Food, Recipes & Tips

Winter Brightness…Blood Orange Curd

Continuing my love for winter citrus today with a lovely blood orange curd that I have made a couple times in the past two weeks.  I love to enjoy lemon curd, but often struggle with how to eat it without stuffing myself with scones until the jar is empty.  In my attempts to “slim down” my intake of this blood orange version, I have been drizzling a bit over sliced banana with a sprinkling of granola.  Let me tell you, it’s my new obsession.

This recipe is a modification of a Meyer lemon tart filling from the Chez Panisse Desserts cookbook, which my aunt graciously typed up for a friend and I after she made it for my baby shower several years ago.  Please don’t let the name “Chez Panisse” deter you, I have been impressed with this recipe because it requires little prep; you dump things into a pot and stir.  I have complicated it just a bit by reducing the blood orange juice first.

The complete recipe is at the bottom of the post, here are the steps.

Zest 1-2 blood oranges to get about 2 teaspoons worth.

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Squeeze and strain 4-5 blood oranges to yield about 3/4 cup of juice

Curd 1

Curd 3Put the juice into a small saucepan, bring to a boil, and reduce to 1/3 cup over medium heat.  This took about 5-8 minutes for me.

Curd 4

While you let it cool slightly, squeeze a lemon (Meyer if you have them) to get 2 teaspoons of juice.  Add the blood orange zest and lemon juice into the reduced blood orange juice.

Curd 5

You can then prep your remaining ingredients.  Dissolve 1/4 tsp of cornstarch into 2 TB of milk.  Measure out 6 TB of white sugar.  Separate 3 eggs to get just the yolks, add to 2 full eggs.  Cut up 6 TB of unsalted butter.  A pinch of salt will be added into the pot once you add everything in.

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Without turning on the heat yet, add your eggs and yolks to a small saucepan.  Add the sugar and whisk to combine.

Curd 8Then add in the milk/cornstarch mixture, followed by the butter and the reduced juice/zest mix; add a pinch of kosher salt.

Curd 9Looks scary right?  At this point turn your heat on low, and start whisking.  You could use a spoon by I like to use my small whisk for this to help break the butter up.

Curd 10This is where a bit of patience doesn’t hurt, but if you don’t have it then a mesh strainer can save the day when you are all done.  I hate standing at the stove following directions to “stir constantly”.  I do my best, and try really hard to not crank the heat up.  I also rely on my whisk to prevent any scrambling that may or may not happen.  I give it a vigorous whisk, go do something else, come back and whisk again, and so on.  You are looking to get a thicker consistency that will coat the back of a spoon.  It will likely take about 8-10 minutes.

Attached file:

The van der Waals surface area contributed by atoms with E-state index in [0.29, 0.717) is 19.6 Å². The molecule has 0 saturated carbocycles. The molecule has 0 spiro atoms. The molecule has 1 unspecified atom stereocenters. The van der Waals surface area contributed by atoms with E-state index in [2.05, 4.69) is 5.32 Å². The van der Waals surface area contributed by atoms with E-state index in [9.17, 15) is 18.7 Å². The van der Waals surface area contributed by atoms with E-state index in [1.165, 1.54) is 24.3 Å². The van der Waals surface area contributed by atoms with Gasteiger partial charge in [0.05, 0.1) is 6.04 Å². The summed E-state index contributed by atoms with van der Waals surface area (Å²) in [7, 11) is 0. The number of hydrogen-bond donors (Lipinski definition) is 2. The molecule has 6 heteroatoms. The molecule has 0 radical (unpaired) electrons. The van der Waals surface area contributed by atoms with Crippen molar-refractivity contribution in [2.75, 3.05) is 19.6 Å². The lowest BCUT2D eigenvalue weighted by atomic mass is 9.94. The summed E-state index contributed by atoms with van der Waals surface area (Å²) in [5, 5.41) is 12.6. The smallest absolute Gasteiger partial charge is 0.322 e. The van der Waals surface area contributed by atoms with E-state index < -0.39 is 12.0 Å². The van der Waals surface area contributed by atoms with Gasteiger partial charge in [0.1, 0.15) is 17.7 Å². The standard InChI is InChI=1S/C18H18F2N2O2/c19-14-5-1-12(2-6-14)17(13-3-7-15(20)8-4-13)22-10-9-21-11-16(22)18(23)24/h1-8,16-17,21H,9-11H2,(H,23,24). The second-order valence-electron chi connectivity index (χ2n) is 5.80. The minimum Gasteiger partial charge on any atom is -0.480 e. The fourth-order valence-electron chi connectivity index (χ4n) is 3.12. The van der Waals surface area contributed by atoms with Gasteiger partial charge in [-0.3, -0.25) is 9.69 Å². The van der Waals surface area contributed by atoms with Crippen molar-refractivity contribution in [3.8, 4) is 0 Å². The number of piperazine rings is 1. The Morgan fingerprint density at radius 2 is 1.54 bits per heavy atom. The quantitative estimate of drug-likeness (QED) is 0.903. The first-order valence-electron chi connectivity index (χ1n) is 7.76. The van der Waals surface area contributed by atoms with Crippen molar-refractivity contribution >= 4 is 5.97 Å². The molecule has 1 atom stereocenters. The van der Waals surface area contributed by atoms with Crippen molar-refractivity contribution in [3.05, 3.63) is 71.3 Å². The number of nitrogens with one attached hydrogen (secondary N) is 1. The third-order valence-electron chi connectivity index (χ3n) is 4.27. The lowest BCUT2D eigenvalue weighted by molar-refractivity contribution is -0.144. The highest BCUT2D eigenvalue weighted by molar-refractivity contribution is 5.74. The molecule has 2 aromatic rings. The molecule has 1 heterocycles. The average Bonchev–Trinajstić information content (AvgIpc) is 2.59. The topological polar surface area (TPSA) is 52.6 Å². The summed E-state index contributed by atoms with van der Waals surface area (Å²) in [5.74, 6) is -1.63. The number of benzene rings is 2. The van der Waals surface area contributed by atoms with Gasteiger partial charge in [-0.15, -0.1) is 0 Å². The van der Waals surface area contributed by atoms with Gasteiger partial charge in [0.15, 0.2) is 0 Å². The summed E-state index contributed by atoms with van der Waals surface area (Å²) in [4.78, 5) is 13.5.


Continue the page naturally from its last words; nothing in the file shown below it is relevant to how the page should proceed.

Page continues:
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I think I inevitably get a few little scramble bits in mine; so be it.  Once I reach the above thickness, I pour the curd into a bowl and let it sit for about 5-10 minutes on the counter.  I then come back and whisk again. If you wind up with scrambles you can always push it through a strainer, it just means that you may lose the little zest bits that are in there.

Curd 12

I normally move the bowl to the fridge after 10 minutes or so to finish cooling, and then put it into a couple small jars.  The yield on this recipe is about 1 1/2 cups.

As I mentioned, I have been enjoying mine over banana, sometimes with a tiny drizzle of sour cream and a sprinkling of granola.  Oakland folks, please go to Arizmendi Bakery on Lakeshore Ave. and grab a bag of their granola, it is so delicious!  They offer it with and without raisins.  The curd also will also pair well with scones, biscuits, and drizzled on yogurt.  I have not tried it as a tart filling but I am sure it would be wonderful.

Curd 14


Here is the complete recipe:

(adapted from the Meyer Lemon Tart Filling, Chez Panisse Desserts, and A Cozy Kitchen recipe)


3/4 Cup blood orange juice (approx. 4-5 blood oranges)
2 teaspoons of blood orange zest (from above)
2 teaspoons of lemon juice (preferably Meyer, should be able to get from 1 lemon)
2 eggs
3 egg yolks
6 TB white sugar
2 TB milk (I used whole, use what you have)
1/4 teaspoon of cornstarch
6 TB of unsalted butter, cut into small chunks
Pinch of salt

  • Reduce the blood orange juice over medium heat to yield 1/3 cup, approx. 5-8 minutes
  • Let cool slightly, add zest and lemon juice
  • Dissolve 1/4 teaspoon of cornstarch in the milk
  • Put the eggs, egg yolks, and sugar in a small saucepan and whisk together
  • Add the milk/cornstarch mixture, the butter, the blood orange mixture, and a pinch of salt
  • Turn the heat on low, whisk and stir as frequently as you can, until mixture smooths and thickens
  • Once mixture coats the back of a spoon (approx. 8-10 min), turn heat off and transfer to a bowl
  • Let the curd sit for 5-10 minutes, and then whisk again
  • If desired, you can then strain the curd to remove any small scrambles
  • Cool completely in fridge, then transfer to small jars
  • Curd should keep in the fridge for approx. 2 weeks
  • Yield: 1 1/2 cups




All photos by Adrienne Schell


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1 Comment

  • Reply Adrienne February 3, 2016 at 11:39 am

    Thanks for this recipe! I can’t wait to try it on my ricotta pancakes or in a crepe.

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